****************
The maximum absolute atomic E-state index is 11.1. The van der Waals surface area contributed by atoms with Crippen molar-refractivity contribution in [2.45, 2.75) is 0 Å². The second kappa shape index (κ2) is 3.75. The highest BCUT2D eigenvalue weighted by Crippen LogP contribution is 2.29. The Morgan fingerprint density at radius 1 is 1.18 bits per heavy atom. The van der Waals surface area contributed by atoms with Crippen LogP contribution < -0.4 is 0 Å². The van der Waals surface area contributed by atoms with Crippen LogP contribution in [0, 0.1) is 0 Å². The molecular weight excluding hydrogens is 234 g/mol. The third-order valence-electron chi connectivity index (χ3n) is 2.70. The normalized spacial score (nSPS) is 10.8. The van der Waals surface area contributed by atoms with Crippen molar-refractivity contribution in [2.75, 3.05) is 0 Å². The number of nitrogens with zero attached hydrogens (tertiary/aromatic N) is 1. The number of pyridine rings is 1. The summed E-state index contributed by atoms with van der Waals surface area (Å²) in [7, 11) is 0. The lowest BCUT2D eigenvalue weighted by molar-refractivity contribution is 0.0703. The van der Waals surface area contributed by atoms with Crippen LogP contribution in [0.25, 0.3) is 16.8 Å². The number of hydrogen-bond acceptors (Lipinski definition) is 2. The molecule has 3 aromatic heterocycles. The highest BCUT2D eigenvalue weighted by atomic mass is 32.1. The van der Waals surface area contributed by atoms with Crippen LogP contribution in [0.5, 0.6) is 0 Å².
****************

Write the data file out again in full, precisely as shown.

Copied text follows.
The maximum absolute atomic E-state index is 11.1. The van der Waals surface area contributed by atoms with Crippen molar-refractivity contribution in [2.45, 2.75) is 0 Å². The second kappa shape index (κ2) is 3.75. The highest BCUT2D eigenvalue weighted by Crippen LogP contribution is 2.29. The Morgan fingerprint density at radius 1 is 1.18 bits per heavy atom. The van der Waals surface area contributed by atoms with Crippen LogP contribution < -0.4 is 0 Å². The van der Waals surface area contributed by atoms with Crippen LogP contribution in [0, 0.1) is 0 Å². The molecular weight excluding hydrogens is 234 g/mol. The third-order valence-electron chi connectivity index (χ3n) is 2.70. The normalized spacial score (nSPS) is 10.8. The van der Waals surface area contributed by atoms with Crippen molar-refractivity contribution in [2.75, 3.05) is 0 Å². The number of nitrogens with zero attached hydrogens (tertiary/aromatic N) is 1. The number of pyridine rings is 1. The summed E-state index contributed by atoms with van der Waals surface area (Å²) in [7, 11) is 0. The lowest BCUT2D eigenvalue weighted by molar-refractivity contribution is 0.0703. The van der Waals surface area contributed by atoms with Crippen LogP contribution in [0.25, 0.3) is 16.8 Å². The number of hydrogen-bond acceptors (Lipinski definition) is 2. The molecule has 3 aromatic heterocycles. The highest BCUT2D eigenvalue weighted by atomic mass is 32.1. The van der Waals surface area contributed by atoms with Crippen LogP contribution in [0.5, 0.6) is 0 Å².